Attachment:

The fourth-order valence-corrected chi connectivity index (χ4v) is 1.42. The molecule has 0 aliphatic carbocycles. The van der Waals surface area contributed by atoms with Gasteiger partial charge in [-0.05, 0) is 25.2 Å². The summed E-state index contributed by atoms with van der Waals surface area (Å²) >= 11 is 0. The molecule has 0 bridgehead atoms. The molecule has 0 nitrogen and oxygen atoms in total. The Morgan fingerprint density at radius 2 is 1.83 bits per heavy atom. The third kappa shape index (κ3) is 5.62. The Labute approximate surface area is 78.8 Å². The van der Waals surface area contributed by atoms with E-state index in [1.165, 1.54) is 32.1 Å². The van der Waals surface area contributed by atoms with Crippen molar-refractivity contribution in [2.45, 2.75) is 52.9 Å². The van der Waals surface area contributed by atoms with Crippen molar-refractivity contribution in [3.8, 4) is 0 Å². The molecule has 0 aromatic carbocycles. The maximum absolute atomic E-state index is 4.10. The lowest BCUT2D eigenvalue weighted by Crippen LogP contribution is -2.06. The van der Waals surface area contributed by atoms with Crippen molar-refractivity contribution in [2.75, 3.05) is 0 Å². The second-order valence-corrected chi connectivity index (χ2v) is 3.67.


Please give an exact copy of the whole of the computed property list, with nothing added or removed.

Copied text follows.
The fourth-order valence-corrected chi connectivity index (χ4v) is 1.42. The molecule has 0 aliphatic carbocycles. The van der Waals surface area contributed by atoms with Gasteiger partial charge in [-0.05, 0) is 25.2 Å². The summed E-state index contributed by atoms with van der Waals surface area (Å²) >= 11 is 0. The molecule has 0 bridgehead atoms. The molecule has 0 nitrogen and oxygen atoms in total. The Morgan fingerprint density at radius 2 is 1.83 bits per heavy atom. The third kappa shape index (κ3) is 5.62. The Labute approximate surface area is 78.8 Å². The van der Waals surface area contributed by atoms with E-state index in [1.165, 1.54) is 32.1 Å². The van der Waals surface area contributed by atoms with Crippen molar-refractivity contribution in [2.45, 2.75) is 52.9 Å². The van der Waals surface area contributed by atoms with Crippen molar-refractivity contribution in [3.8, 4) is 0 Å². The molecule has 0 aromatic carbocycles. The maximum absolute atomic E-state index is 4.10. The lowest BCUT2D eigenvalue weighted by Crippen LogP contribution is -2.06. The van der Waals surface area contributed by atoms with Crippen molar-refractivity contribution in [2.75, 3.05) is 0 Å². The second-order valence-corrected chi connectivity index (χ2v) is 3.67.